NT Wright, Kingdom and Justification

Many of us were blown away by the teachings of NT Wright (Winter Retreat 2015). But the teacher is only as good as his content. And what ultimately amazes us is the awe-inspiring coherence of the story of God in the books of the Bible. And when Jesus is understood in that Great Story of God, and salvation becomes the story of how God is restoring all creation by becoming King through Jesus and through us, our hearts are stirred. In that story of New-Creation, our personal salvation doesn't become less personal. Our individual lives matter to God who has our names engraved on his palm. But our salvation is freed from the privatized and the isolated concept of a life in heaven. And frankly, life up there in heaven sounds a bit boring. But a life saved to serve the King and to be part of the restoration of this earth through my gifts sounds like a movement worth giving one's life to. 

Now there are those who question whether Wright goes too far in emphasizing the Kingdom aspect and loses the essence of salvation. That in making salvation an act of becoming the "people of God," salvation is reduced to ecclesiology, that it is simply a matter of joining a community. That in emphasizing that faith always leads to work, that he is saying that work is necessary for salvation. 

This latter is the strongest charge against Wright, that he is threatening the central doctrine of "justification by faith" which is the cornerstone of Protestantism. 

John Piper wrote an engaging and thoughtful essay on this (link below).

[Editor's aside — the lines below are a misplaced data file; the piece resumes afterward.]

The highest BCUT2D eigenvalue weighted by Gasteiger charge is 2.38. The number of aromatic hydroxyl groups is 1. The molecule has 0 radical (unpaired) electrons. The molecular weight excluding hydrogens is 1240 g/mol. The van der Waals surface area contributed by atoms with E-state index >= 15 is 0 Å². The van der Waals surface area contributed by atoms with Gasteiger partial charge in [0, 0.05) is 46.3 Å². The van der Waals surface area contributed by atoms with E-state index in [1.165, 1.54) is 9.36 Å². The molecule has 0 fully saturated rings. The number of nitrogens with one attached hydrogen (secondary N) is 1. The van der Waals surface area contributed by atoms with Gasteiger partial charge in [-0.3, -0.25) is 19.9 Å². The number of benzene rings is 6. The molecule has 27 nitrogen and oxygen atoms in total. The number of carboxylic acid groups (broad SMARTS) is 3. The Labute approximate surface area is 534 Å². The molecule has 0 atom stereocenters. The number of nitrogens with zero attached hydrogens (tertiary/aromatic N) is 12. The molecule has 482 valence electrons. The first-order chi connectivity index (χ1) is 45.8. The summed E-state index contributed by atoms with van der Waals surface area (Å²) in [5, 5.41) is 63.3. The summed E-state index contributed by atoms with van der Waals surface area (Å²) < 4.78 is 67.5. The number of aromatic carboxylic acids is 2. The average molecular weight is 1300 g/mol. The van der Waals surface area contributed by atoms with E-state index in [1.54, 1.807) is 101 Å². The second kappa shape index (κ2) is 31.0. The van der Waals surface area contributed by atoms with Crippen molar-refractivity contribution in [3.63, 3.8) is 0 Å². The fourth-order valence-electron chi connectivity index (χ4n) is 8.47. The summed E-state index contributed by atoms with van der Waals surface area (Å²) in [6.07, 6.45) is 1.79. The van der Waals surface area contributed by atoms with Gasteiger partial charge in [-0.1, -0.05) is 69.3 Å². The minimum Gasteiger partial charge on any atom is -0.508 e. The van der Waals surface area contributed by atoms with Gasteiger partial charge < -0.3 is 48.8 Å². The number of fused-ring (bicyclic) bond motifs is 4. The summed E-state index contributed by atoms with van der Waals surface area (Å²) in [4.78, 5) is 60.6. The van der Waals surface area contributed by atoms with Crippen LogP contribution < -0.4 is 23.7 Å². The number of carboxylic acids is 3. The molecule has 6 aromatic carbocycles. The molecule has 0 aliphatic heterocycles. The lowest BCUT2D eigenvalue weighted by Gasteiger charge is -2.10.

I think these theological conversations, to a point, are helpful as they might force us to clarify exactly what we believe. But of greater importance is that we go back to the scripture itself. If the conversations make us pay more attention to scripture, then the conversations has done their part. If we get stuck on parsing the doctrines as stated by theologians and scholars, whether they be Luther, NT Wright, or Piper, and we are basically brandish our arguments under a flag of certain school (I believe the Corinthian church was doing that), then we have mired ourselves in needless dispute.

What is evident and beyond dispute is the main plot of the Great Story, that Jesus rose from the dead, resurrection is the inauguration of God's rule, we are offered forgiveness if we repent, and as people of God we are enlisted and empowered to renew this earth. So after our discussions on theological matters, let's go out and do the work that unites us for the God who has already united us. 

John Piper's book on Justification by Faith. NT Wright's interview response to some of the questions on his teachings.

But more important than these writings and interviews, Scripture.

Read Ephesians and Galatians in their entirety and in one sitting so you can the whole edifice of Paul's argument. Then you can hear for yourself what Paul is saying when he says  "We are saved by faith and not by works."